Some hearty advice for siu mei, lo mei lovers

Top News | Sophie Hui and Phoebe Lee 16 Jan 2020

One-third of Cantonese cuisine siu mei and lo mei tested exceeded safety levels of sodium, which could lead to life-threatening chronic diseases, the Consumer Council has warned.

The watchdog and the Centre for Food Safety tested the sodium and fat content of 100 samples from 10 types of siu mei and lo mei from restaurants, fast-food shops, roasted meat shops, and supermarkets.

The samples included popular dishes such as roasted pork, roasted suckling pig, soy sauce chicken and red sausage.

The World Health Organization recommends that an adult's sodium intake should not be more than 2,000mg a day.

Thirty-three samples exceeded the acceptable level of sodium, with more than 600mg of sodium per 100g of food.

The tests found that red sausages have the highest average sodium content. Eating seven to eight pieces would mean eating 1,000mg of sodium.

Roasted pork had the second-highest average sodium content with 870mg per 100g, followed by barbecued pork with 660mg.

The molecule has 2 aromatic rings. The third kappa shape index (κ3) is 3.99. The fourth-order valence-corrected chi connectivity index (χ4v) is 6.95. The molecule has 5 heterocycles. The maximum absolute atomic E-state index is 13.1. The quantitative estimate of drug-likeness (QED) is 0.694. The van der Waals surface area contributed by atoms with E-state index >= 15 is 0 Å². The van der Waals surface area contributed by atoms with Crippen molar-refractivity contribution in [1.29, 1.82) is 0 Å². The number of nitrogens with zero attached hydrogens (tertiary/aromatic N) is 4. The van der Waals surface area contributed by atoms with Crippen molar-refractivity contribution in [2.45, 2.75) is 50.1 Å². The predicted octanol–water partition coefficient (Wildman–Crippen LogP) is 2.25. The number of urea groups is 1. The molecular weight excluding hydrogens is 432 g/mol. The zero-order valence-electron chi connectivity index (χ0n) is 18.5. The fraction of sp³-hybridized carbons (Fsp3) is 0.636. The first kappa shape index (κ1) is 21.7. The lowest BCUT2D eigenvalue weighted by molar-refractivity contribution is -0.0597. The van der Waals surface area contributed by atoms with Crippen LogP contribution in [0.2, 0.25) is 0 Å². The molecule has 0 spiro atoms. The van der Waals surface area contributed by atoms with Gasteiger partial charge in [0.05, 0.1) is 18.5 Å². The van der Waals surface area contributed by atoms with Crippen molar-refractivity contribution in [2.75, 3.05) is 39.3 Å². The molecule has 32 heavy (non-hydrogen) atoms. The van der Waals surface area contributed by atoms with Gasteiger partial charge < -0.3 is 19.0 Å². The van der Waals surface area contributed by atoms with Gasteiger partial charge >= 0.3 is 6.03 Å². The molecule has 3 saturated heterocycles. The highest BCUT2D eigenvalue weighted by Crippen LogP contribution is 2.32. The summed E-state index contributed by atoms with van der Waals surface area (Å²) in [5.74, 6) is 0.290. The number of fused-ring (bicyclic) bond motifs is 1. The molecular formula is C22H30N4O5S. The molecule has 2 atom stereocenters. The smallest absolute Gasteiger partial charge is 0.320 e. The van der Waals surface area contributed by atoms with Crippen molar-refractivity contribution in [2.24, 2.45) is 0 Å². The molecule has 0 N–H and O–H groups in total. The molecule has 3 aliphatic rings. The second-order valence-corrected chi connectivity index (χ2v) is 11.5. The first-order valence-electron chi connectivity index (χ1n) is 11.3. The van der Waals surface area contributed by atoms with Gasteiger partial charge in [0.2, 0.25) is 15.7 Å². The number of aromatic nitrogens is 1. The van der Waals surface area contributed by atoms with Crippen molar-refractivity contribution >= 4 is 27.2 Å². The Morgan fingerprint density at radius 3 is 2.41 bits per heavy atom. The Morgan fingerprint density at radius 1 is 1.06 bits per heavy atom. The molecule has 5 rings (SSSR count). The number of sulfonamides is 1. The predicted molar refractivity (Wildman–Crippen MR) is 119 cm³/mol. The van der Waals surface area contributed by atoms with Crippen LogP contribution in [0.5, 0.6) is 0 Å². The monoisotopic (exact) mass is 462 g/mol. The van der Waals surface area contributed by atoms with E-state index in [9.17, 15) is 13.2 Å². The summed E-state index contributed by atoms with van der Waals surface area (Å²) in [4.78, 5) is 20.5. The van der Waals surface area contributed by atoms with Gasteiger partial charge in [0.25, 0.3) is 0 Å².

Other high sodium samples included brine goose gizzard, roasted suckling pig and brine goose intestine.

Excessive intake of sodium can lead to high blood pressure and increase the risk of having heart disease, stroke and kidney failure, said CFS principal medical officer Henry Ng Chi-cheung.

A roasted pork sample from a meat shop in Sheung Wan has the highest sodium content with 1,400mg. A lunch box of 170g roasted pork and rice would exceed the daily sodium intake limit by 20 percent, the watchdog said.

"Be reminded that this is only one meal, and we will eat other food like bread - such as plain rolls - for breakfast and steamed pork patty with salted egg yolk at dinner. There can be quite a large intake of sodium," Ng said.

The lo mei sample with the highest level of sodium was a brine goose gizzard with 1,100mg, from a shop in Lei Yue Mun.

Roasted goose and soy sauce chicken are considered as healthier choices as their average sodium content was relatively lower with 240mg and 350mg.

The watchdog said sauces used in siu mei and lo mei, specifically barbecue pork sauce and lo shui sauce, are also very high in sodium.

Every 100g of barbecue pork sauce contains 1,600mg of sodium. Lo shui sauce contains 2,200mg of sodium per 100g.

The watchdog urged businesses to reduce the sodium content of their dishes, while consumers can ask caterers to serve the sauce and marinade separately from the dish.

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